An interdisciplinary journal about regions, places, and cultures of the US South and their global connections
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  • Walt Whitman in Alabama

    Maybe on his way to Gadsden,
    Queen City of the Coosa,
    to speak with the pilots and inland sailors,
    to cross the fords Jackson ran with blood
    or meet the mayor who
    bought the ladies' favors with river quartz,
    maybe east from some trip west to see
    or returning north from New Orleans
    or just lost in those years after The War
    as legend has it, after the bannings,
    when he'd grown tired of puffs and plates,
    after he'd grown the beard and begun
    to catch things there he had to walk off
    or sing unwritten, maybe when the open road
    opened on mockingbirds two and two—
    no one knows, though the stories have him here
    recapturing Attalla, shaking poems from his hair
    on the steps of local churches. Maybe
    it was the end of many letters, the last
    of hospital days, another sleight
    to make his hand come alive
    when he couldn't bring some Southron home.
    I see him there remembering his poems,
    his back to the door, singing
    out to the garden of the world,
    the tropical spring of pine and jasmine,
    how wondrous it was the pent-up river
    washed to green their farms, the creeks swole
    with mountain dew to sprout the corn,
    herbage of poke and collard,
    spinach and bean, to wash the roots
    of every leaf to come. But more
    I wonder what he did not say,
    whether the doors were closed on the room
    where none thought Jesus ever naked,
    whether he went down Gadsden's Broad
    to the bluff where a hundred years thence
    someone fabled a child lost from the arms
    of his hispanic mother and almost saved
    by a cop who brought from his pocket
    a shirt's worth of proof before the woman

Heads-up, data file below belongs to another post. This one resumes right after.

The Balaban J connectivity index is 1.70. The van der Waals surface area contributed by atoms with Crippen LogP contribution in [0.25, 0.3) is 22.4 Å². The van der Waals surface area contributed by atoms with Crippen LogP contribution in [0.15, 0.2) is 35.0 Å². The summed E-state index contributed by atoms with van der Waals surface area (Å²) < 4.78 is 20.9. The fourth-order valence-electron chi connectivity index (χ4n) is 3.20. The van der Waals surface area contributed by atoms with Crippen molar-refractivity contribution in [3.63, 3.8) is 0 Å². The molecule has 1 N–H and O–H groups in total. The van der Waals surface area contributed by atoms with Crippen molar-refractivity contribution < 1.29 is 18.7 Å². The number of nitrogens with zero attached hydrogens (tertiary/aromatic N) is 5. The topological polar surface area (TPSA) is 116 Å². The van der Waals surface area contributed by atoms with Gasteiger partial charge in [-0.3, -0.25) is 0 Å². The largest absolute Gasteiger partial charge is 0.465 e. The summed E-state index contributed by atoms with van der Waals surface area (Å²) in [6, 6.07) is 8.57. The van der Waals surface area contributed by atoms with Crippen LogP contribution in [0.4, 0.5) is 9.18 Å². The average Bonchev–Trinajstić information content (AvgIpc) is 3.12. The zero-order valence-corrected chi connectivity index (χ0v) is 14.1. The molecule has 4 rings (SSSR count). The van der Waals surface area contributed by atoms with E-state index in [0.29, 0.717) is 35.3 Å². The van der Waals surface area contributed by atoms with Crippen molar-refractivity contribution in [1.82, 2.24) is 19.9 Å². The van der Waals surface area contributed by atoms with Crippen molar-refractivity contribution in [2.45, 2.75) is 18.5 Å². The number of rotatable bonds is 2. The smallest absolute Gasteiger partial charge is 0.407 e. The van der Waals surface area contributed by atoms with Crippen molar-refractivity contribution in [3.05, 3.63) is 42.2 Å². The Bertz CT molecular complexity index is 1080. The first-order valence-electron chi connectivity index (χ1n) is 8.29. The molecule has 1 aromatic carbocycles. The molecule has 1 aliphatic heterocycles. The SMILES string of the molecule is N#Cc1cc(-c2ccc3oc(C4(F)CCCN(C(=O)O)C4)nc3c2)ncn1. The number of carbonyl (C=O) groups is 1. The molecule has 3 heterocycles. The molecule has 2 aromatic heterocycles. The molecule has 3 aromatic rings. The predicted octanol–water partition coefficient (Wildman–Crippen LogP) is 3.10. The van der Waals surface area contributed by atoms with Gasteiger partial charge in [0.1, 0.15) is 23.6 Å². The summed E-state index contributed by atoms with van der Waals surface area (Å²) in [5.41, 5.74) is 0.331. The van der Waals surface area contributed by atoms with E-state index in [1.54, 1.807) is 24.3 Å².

vanished with her English, before the psychics
    started rowing down the channel
    to listen for the baby's dreams — all years after
    the whorehouses, the fires, Reconstruction
    and true religion came, after Whitman said his piece
    and left the county to its mayors,
    its wars and local dramas, Broad Street
    and its theatres to opening and closing
    and being torn down to photograph and rumor
    where Vaudeville variety traveled
    in those years before the world became real
    and history stilled, before the dams stalled
    the yearly flood that washed the roots
    and made new fields from catfish and shit
    and the mountain dead, before
    the sun in the tassels was wormed to shine,
    before shine dried into the hills
    with the snakes, the poetry, the legend.
    I imagine him here in the different city,
    bathing in the yellow light as the river slips
    beneath the bridge, flickering like a candle
    or like the body or like the bodies
    lit up with gasoline and beer, tremble of taillights,
    while the statue of the Civil War heroine
    points fingerless down Broad, down the stream
    of headlamps and embers of burning weed,
    a congregation in which his secrets and his song
    would be unwelcome, though he slake
    some secret thirsts, his orotund voice
    tune our ears to the river's whisper,
    a baby cradled in branches
    deep beneath the bridge.
    Its ribs filter the Coosa's brown.
    Its arms raise the crops.
    And every night it whispers the town
    in some new forgotten tongue.

     

    Published in Murder Ballads (2005).
    Text may vary slightly from the video reading.

    Published: 1 April 2008
    © 2008 Jake Adam York and Southern Spaces